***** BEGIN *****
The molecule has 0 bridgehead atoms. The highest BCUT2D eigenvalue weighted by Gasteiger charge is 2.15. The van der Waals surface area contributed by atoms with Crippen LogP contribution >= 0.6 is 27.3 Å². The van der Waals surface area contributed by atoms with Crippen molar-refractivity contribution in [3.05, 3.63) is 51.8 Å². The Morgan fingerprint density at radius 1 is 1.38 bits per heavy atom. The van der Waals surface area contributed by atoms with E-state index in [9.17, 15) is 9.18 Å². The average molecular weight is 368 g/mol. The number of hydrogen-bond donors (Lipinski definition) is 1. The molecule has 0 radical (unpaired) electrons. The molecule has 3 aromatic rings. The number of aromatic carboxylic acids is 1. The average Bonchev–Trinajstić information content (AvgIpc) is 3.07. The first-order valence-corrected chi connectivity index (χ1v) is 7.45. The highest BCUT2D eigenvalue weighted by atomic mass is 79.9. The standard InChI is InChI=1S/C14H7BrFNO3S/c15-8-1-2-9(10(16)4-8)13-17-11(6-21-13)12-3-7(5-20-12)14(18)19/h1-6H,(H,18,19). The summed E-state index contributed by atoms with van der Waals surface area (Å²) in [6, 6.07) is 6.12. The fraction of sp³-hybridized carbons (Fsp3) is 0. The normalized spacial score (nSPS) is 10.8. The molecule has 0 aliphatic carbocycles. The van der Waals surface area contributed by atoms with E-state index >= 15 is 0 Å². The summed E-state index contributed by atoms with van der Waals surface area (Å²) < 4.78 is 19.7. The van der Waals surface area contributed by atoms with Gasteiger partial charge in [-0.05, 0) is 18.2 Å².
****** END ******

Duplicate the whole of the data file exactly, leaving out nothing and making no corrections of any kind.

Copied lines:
The molecule has 0 bridgehead atoms. The highest BCUT2D eigenvalue weighted by Gasteiger charge is 2.15. The van der Waals surface area contributed by atoms with Crippen LogP contribution >= 0.6 is 27.3 Å². The van der Waals surface area contributed by atoms with Crippen molar-refractivity contribution in [3.05, 3.63) is 51.8 Å². The Morgan fingerprint density at radius 1 is 1.38 bits per heavy atom. The van der Waals surface area contributed by atoms with E-state index in [9.17, 15) is 9.18 Å². The average molecular weight is 368 g/mol. The number of hydrogen-bond donors (Lipinski definition) is 1. The molecule has 0 radical (unpaired) electrons. The molecule has 3 aromatic rings. The number of aromatic carboxylic acids is 1. The average Bonchev–Trinajstić information content (AvgIpc) is 3.07. The first-order valence-corrected chi connectivity index (χ1v) is 7.45. The highest BCUT2D eigenvalue weighted by atomic mass is 79.9. The standard InChI is InChI=1S/C14H7BrFNO3S/c15-8-1-2-9(10(16)4-8)13-17-11(6-21-13)12-3-7(5-20-12)14(18)19/h1-6H,(H,18,19). The summed E-state index contributed by atoms with van der Waals surface area (Å²) in [6, 6.07) is 6.12. The fraction of sp³-hybridized carbons (Fsp3) is 0. The normalized spacial score (nSPS) is 10.8. The molecule has 0 aliphatic carbocycles. The van der Waals surface area contributed by atoms with E-state index >= 15 is 0 Å². The summed E-state index contributed by atoms with van der Waals surface area (Å²) < 4.78 is 19.7. The van der Waals surface area contributed by atoms with Gasteiger partial charge in [-0.05, 0) is 18.2 Å².